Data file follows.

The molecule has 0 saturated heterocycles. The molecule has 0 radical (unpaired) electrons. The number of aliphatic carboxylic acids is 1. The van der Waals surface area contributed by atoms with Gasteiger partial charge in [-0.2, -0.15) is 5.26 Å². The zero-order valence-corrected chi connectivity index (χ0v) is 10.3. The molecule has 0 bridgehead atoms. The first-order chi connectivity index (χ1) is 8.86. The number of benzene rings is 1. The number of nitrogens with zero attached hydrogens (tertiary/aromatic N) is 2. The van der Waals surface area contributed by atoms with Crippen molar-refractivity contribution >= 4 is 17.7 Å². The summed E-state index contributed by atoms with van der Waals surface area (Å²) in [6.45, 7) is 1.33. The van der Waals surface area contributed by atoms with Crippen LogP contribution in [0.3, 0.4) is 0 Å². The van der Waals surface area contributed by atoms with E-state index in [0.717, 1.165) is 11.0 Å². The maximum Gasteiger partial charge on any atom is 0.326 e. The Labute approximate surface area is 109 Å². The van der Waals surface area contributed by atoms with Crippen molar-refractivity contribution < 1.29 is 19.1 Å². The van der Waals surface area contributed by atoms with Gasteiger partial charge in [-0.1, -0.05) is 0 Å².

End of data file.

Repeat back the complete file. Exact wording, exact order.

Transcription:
The molecule has 0 saturated heterocycles. The molecule has 0 radical (unpaired) electrons. The number of aliphatic carboxylic acids is 1. The van der Waals surface area contributed by atoms with Gasteiger partial charge in [-0.2, -0.15) is 5.26 Å². The zero-order valence-corrected chi connectivity index (χ0v) is 10.3. The molecule has 0 bridgehead atoms. The first-order chi connectivity index (χ1) is 8.86. The number of benzene rings is 1. The number of nitrogens with zero attached hydrogens (tertiary/aromatic N) is 2. The van der Waals surface area contributed by atoms with Crippen molar-refractivity contribution >= 4 is 17.7 Å². The summed E-state index contributed by atoms with van der Waals surface area (Å²) in [6.45, 7) is 1.33. The van der Waals surface area contributed by atoms with Crippen LogP contribution in [0.3, 0.4) is 0 Å². The van der Waals surface area contributed by atoms with E-state index in [0.717, 1.165) is 11.0 Å². The maximum Gasteiger partial charge on any atom is 0.326 e. The Labute approximate surface area is 109 Å². The van der Waals surface area contributed by atoms with Crippen molar-refractivity contribution < 1.29 is 19.1 Å². The van der Waals surface area contributed by atoms with Gasteiger partial charge in [-0.1, -0.05) is 0 Å².